Truth-about-Zero-Budget-Natural-Farming-IASToppers
Editorial Notes

[Editorial Notes] Truth about Zero Budget Natural Farming

Zero Budget Natural Farming has no scientific validation and its inclusion into agricultural policy appears unwise.
By IASToppers
October 14, 2019

Contents

  • What is zero-budget farming?
  • Background
  • Main practices of ZBNF
  • Other important principles of ZBNF
  • Advantages of Zero-budget farming
  • Criticism of ZBNF
  • Conclusion

Truth about Zero Budget Natural Farming

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What is Zero-Budget Natural Farming (ZBNF)?

  • Zero-budget natural farming (ZBNF) is a farming practice that believes in natural growth of crops without adding any fertilizers and pesticides or any other foriegn elements.
  • The phrase ‘Zero Budget’ means without using any credit, and without spending any money on purchased inputs. ‘Natural farming’ means farming with Nature and without chemicals.

Zero-Budget-Natural-Farming-iastoppers

  • In 2018, The Government of Andhra Pradesh launched a scale-out plan to transition farms/farmers cultivating land from conventional synthetic chemical agriculture to Zero-Budget Natural Farming (ZBNF) by 2024, making Andhra Pradesh India’s first 100 per cent natural farming state.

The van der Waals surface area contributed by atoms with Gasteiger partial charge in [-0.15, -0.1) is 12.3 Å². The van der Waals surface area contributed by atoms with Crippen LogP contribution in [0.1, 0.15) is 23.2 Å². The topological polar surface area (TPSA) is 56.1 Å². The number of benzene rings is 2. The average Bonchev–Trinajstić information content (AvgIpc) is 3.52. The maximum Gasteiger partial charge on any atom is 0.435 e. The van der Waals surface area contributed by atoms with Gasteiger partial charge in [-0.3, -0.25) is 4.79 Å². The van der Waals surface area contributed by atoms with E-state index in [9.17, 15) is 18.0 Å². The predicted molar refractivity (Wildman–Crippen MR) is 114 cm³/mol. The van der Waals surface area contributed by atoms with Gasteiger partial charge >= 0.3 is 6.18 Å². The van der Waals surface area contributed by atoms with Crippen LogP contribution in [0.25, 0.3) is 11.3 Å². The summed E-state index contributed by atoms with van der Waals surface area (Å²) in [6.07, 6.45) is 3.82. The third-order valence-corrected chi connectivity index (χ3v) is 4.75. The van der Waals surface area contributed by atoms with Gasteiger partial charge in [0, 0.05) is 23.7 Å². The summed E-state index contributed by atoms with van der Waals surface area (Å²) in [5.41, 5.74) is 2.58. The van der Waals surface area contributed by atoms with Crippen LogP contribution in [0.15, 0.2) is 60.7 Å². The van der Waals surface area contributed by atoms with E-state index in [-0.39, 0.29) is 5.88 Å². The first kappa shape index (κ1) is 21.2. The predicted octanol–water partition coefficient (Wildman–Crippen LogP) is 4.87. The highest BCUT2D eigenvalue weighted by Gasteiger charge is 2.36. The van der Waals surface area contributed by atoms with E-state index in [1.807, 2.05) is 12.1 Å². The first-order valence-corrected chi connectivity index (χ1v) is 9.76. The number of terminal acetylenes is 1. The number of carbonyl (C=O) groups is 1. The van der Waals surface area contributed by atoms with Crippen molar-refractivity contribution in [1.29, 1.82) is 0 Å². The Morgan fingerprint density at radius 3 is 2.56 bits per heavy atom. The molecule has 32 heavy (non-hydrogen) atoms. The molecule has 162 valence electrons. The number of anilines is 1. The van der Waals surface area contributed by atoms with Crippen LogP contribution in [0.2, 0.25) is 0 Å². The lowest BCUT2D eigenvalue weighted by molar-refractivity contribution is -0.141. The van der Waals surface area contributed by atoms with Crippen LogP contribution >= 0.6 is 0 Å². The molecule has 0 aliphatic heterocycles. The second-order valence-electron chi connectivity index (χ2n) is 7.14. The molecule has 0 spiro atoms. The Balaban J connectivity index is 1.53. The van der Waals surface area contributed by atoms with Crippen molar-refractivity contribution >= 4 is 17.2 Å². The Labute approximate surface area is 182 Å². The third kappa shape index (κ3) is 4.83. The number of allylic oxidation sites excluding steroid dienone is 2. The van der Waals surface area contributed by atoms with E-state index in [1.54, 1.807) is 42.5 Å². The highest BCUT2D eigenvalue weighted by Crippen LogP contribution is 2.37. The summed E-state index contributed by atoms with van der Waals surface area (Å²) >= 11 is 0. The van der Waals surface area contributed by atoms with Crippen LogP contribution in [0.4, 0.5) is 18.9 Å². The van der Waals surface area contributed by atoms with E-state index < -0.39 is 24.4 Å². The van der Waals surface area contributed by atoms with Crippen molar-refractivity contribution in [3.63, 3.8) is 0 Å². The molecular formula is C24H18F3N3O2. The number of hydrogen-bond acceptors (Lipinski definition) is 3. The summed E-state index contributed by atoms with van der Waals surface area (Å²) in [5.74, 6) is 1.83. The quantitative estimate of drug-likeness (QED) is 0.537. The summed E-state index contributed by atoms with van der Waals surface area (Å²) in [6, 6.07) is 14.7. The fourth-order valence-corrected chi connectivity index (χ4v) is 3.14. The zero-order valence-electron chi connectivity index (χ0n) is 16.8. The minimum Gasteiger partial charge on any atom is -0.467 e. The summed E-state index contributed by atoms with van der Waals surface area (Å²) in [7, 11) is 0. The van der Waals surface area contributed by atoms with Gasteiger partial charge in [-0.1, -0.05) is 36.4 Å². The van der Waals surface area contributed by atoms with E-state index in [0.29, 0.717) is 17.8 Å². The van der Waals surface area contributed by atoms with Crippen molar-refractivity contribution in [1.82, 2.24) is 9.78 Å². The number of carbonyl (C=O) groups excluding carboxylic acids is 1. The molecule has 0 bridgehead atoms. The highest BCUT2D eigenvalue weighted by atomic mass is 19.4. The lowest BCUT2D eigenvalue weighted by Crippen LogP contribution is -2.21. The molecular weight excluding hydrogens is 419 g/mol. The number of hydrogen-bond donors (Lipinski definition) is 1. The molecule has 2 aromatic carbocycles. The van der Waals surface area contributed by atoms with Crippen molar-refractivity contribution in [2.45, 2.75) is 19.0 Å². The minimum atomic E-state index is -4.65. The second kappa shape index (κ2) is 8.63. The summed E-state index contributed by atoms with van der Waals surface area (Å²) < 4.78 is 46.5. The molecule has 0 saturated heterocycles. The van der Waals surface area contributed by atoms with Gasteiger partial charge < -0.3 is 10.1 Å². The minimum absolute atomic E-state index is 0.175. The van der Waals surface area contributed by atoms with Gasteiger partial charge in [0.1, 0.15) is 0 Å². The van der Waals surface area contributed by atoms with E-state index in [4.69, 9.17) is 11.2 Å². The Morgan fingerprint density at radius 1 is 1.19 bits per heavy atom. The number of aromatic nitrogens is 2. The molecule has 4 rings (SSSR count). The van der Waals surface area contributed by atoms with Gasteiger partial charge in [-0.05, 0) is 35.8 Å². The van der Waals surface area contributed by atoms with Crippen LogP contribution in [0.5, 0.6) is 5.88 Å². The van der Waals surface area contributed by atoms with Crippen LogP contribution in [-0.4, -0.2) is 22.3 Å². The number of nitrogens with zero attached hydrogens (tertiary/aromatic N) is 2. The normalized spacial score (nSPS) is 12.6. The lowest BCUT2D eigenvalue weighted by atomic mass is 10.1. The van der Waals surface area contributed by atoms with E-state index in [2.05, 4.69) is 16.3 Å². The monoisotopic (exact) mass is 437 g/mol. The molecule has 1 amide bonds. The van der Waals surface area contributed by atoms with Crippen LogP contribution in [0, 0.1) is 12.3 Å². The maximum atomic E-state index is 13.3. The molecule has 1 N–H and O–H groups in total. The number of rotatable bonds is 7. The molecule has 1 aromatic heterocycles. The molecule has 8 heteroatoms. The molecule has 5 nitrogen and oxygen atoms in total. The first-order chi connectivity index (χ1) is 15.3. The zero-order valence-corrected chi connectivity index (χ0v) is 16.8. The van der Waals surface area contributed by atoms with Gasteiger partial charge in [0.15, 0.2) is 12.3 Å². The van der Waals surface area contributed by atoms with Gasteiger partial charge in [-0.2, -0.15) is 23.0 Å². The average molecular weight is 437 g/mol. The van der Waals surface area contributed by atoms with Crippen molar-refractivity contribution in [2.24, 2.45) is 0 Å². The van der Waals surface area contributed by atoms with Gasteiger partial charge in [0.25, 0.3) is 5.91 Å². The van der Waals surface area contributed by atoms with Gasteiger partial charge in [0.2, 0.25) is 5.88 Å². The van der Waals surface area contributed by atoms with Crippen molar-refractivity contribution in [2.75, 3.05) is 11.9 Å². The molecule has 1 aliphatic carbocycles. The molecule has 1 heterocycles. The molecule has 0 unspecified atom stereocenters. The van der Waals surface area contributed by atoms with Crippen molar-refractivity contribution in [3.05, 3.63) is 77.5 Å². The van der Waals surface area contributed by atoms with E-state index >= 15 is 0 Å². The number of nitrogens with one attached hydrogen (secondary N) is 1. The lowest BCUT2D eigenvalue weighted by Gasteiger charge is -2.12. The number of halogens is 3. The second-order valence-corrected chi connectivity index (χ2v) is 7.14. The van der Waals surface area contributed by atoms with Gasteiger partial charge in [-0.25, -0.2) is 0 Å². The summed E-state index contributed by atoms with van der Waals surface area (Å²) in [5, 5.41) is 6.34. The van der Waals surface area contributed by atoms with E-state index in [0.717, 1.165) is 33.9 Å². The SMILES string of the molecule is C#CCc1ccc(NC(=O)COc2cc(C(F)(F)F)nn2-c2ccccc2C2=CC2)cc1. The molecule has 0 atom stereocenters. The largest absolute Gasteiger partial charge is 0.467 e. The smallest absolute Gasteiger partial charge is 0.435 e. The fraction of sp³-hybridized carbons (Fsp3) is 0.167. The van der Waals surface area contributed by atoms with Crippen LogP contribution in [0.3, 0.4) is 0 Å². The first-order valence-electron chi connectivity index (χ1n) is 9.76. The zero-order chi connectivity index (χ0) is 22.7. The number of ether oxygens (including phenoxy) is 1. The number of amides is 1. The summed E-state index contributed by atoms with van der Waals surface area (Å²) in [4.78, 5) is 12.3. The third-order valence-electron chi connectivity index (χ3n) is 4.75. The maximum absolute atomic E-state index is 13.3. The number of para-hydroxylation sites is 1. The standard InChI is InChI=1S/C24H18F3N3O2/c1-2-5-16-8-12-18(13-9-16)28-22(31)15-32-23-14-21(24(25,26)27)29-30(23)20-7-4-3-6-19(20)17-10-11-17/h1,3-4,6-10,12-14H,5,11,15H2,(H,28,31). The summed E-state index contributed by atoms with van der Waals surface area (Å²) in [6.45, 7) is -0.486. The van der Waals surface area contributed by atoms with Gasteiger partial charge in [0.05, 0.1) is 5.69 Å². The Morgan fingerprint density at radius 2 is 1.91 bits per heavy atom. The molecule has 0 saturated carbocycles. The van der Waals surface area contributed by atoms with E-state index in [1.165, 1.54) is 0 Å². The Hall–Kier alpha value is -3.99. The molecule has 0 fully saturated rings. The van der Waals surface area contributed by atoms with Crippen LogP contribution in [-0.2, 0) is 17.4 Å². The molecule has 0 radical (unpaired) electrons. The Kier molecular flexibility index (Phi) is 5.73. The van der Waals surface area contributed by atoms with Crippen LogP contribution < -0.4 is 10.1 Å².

Background

  • The neoliberalization of the Indian economy led to a deep agrarian crisis making small scale farming an unviable vocation.
  • Indian farmers increasingly find themselves in a vicious cycle of debt, because of the high production costs, high interest rates for credit, the volatile market prices of crops etc.
  • Under such conditions, ‘zero budget’ farming was introduced by Subhash Palekar, as a movement for farmers who were in debt due to the Green Revolution.
  • Palekar was awarded India’s fourth highest civilian award, the Padma Shri, in 2016. This was an important recognition for the ZBNF movement.

Zero-Budget-Natural-Farming-2-iastoppers

Main practices of ZBNF

Jivamrita/jeevamrutha

  • It is a fermented microbial culture.
  • It provides nutrients, but most importantly, acts as a catalytic agent that promotes the activity of microorganisms in the soil, as well as increases earthworm activity.
  • It also to prevent fungal and bacterial plant diseases.
  • It is only needed for the first 3 years of the transition, after which the system becomes self-sustaining.

practices-of-ZBNF-iastoppers

Bijamrita/beejamrutha

  • It is a treatment used for seeds, seedlings or any planting material.
  • It is effective in protecting young roots from fungus as well as from soil-borne and seedborne diseases.
  • It is composed of similar ingredients as jeevamrutha – local cow dung, a powerful natural fungicide, and cow urine, a strong anti-bacterial liquid.

Acchadana – Mulching:

There are three types of mulching:  

Soil Mulch

  • It protects topsoil during cultivation and promotes aeration and water retention in the soil.

Straw Mulch

  • Straw material usually refers to the dried biomass waste of previous crops. It can be composed of the dead material of any living being (plants, animals, etc.) as well.

Live Mulch (symbiotic intercrops and mixed crops)

  • It is essential to develop multiple cropping patterns of monocotyledons (Monocotyledons seedlings have one seed leaf) and dicotyledons (Dicotyledons seedlings have two seed leaves) grown in the same field to supply all essential elements to the soil and crops.
  • For instance, Monocots such as rice and wheat supply other elements like potash, phosphate and sulphur.

Whapasa – moisture: